Performance of generalist hemiparasitic Euphrasia across a phylogenetically diverse host spectrum

Max R. Brown, Paloma G. P. Moore, Alex D. Twyford

Research output: Contribution to journalArticlepeer-review


Generalist hemiparasites may attach to many different host species and experience complex parasite–host interactions. How these parasite–host interactions impact on the fitness of hemiparasitic plants remain largely unknown.

We used experimentally tractable eyebrights (Euphrasia, Orobanchaceae) to understand parasite–host species interactions affecting the performance of a generalist hemiparasitic plant. Common garden experiments were carried out measuring Euphrasia performance across 45 diverse hosts and in different parasite–host combinations.

We show that variation in hemiparasite performance can be attributed mainly to host species and host phylogenetic relationships (λ = 0.82; 0.17–1.00 CI). When variation in performance is considered temporally, annual host species cause earlier flowering, and lead to poorer performance late in the season. While Euphrasia species typically perform similarly on a given host species, some eyebrights show more specialized parasite–host species interactions.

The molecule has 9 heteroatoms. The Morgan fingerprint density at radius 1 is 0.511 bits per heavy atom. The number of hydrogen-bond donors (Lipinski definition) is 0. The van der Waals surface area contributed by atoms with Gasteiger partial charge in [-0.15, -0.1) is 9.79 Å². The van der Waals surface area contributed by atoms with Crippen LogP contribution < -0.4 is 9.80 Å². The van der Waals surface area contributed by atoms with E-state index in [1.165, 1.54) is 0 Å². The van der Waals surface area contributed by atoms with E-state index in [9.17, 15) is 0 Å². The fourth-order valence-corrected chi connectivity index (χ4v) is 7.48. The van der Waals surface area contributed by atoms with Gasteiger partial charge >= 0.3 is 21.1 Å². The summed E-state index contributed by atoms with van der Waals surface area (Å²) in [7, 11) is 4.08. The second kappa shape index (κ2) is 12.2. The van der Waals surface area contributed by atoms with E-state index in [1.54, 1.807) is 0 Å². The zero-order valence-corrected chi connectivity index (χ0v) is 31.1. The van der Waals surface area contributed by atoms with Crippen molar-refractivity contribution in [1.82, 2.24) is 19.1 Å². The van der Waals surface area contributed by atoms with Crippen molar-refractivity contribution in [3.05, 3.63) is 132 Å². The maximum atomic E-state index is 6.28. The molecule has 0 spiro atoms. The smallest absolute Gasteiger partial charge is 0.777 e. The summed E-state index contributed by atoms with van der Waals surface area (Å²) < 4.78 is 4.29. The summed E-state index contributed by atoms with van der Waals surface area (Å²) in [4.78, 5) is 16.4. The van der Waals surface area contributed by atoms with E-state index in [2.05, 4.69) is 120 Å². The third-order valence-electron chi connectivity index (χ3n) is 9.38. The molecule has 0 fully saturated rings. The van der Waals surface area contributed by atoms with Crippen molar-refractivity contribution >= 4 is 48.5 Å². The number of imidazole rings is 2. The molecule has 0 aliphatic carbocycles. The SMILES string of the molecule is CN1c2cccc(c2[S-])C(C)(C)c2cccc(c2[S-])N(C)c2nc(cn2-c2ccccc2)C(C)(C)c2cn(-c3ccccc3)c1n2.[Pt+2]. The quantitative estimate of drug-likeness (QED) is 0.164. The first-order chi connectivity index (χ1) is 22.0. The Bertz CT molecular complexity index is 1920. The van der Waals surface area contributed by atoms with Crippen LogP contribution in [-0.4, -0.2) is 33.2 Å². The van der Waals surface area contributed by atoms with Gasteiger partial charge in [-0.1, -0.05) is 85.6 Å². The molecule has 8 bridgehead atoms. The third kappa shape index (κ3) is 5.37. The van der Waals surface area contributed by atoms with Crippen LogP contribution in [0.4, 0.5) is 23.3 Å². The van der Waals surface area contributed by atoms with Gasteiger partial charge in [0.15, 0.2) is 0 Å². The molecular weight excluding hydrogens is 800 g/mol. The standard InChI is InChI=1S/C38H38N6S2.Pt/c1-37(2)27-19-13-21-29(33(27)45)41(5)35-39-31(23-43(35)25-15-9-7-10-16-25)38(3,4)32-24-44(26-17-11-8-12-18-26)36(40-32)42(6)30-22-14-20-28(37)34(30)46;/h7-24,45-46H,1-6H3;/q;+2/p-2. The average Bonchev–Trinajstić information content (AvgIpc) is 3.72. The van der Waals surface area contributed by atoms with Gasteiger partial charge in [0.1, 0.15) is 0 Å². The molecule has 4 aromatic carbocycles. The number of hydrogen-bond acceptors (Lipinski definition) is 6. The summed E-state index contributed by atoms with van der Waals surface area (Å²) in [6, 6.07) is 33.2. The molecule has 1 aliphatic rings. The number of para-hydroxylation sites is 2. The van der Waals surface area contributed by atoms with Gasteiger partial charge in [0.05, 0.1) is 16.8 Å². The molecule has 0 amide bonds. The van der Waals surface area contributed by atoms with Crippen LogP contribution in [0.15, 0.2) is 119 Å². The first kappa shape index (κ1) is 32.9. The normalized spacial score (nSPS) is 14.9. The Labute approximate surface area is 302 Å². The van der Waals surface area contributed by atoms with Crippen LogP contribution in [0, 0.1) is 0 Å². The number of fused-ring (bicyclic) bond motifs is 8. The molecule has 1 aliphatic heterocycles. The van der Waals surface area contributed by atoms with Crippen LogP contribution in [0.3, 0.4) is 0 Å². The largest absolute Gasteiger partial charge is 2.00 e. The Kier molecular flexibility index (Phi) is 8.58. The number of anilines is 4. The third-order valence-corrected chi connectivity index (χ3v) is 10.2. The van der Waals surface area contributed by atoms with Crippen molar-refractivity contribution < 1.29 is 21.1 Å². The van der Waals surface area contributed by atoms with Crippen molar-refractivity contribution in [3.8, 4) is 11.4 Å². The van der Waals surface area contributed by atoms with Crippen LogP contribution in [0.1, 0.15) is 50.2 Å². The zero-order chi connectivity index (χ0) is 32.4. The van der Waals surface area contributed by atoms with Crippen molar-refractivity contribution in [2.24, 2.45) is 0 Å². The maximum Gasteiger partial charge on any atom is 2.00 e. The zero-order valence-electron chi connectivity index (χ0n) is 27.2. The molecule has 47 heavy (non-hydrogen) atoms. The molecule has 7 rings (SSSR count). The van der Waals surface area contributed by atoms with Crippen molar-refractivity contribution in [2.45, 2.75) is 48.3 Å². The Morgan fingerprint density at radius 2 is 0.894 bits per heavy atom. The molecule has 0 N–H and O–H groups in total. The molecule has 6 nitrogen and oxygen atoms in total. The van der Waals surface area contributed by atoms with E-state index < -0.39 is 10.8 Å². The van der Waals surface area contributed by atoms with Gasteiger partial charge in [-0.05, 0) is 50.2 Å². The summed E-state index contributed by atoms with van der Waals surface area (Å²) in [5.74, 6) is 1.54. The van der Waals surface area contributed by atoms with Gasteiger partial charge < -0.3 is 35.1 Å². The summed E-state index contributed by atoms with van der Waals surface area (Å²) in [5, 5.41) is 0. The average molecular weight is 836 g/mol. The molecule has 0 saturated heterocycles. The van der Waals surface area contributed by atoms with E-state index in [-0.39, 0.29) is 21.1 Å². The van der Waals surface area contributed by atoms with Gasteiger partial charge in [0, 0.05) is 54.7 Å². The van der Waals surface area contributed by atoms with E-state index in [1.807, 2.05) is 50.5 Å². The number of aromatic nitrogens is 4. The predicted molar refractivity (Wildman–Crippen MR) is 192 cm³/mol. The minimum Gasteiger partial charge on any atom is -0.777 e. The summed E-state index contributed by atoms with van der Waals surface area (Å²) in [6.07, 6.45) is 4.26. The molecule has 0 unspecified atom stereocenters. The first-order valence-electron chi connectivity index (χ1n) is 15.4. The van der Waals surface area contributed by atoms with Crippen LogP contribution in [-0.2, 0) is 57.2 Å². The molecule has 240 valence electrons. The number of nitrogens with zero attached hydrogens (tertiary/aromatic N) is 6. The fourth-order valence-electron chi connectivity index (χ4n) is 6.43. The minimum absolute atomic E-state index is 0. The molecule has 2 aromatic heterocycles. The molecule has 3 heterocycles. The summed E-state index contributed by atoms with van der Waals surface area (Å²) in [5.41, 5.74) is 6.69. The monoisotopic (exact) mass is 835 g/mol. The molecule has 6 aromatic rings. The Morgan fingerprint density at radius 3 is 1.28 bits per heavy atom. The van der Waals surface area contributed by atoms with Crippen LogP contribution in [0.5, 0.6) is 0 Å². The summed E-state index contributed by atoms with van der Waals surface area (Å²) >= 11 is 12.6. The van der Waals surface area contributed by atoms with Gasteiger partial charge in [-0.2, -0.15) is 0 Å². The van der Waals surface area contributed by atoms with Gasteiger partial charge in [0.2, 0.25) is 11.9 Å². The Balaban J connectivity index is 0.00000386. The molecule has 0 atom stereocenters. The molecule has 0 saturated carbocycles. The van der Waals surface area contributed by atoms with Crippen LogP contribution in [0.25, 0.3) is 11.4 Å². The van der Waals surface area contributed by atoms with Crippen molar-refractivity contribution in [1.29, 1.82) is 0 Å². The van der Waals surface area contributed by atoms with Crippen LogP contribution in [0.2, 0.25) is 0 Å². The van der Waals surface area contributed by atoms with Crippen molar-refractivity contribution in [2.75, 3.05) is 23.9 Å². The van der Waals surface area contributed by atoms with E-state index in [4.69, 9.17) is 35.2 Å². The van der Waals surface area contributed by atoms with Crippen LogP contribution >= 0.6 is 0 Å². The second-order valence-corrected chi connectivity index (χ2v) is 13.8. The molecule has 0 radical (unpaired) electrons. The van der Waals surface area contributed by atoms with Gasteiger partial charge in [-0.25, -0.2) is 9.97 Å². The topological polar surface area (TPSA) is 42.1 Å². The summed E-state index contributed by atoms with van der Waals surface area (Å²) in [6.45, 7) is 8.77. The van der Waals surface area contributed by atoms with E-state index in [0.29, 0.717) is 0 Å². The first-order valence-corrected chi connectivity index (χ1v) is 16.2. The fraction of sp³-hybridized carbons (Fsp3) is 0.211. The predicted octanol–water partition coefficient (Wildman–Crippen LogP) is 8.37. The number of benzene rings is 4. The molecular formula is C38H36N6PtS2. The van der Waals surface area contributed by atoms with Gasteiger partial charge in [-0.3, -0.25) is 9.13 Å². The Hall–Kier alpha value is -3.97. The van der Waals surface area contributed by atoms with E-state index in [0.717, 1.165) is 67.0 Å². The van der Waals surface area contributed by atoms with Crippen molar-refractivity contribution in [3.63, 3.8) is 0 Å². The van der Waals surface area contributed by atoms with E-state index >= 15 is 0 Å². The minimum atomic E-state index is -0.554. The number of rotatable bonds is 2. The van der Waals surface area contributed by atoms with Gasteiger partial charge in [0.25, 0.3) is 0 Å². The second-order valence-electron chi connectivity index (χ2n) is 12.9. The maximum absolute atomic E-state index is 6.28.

Our results show that generalist hemiparasites only benefit from attaching to a limited, but phylogenetically divergent, subset of hosts. The conserved responses of divergent Euphrasia species suggest hemiparasite performance is affected by common host attributes. However, evidence for more complex parasite–host species interactions show that a generalist hemiparasite can potentially respond to individual host selection pressures and may adapt to local host communities.
Original languageEnglish
JournalNew Phytologist
Early online date23 Sep 2021
Publication statusE-pub ahead of print - 23 Sep 2021


  • host range
  • parasitic plants
  • phylogenetic signal
  • parasite-host species interactions
  • Euphrasia
  • Orobanchaceae


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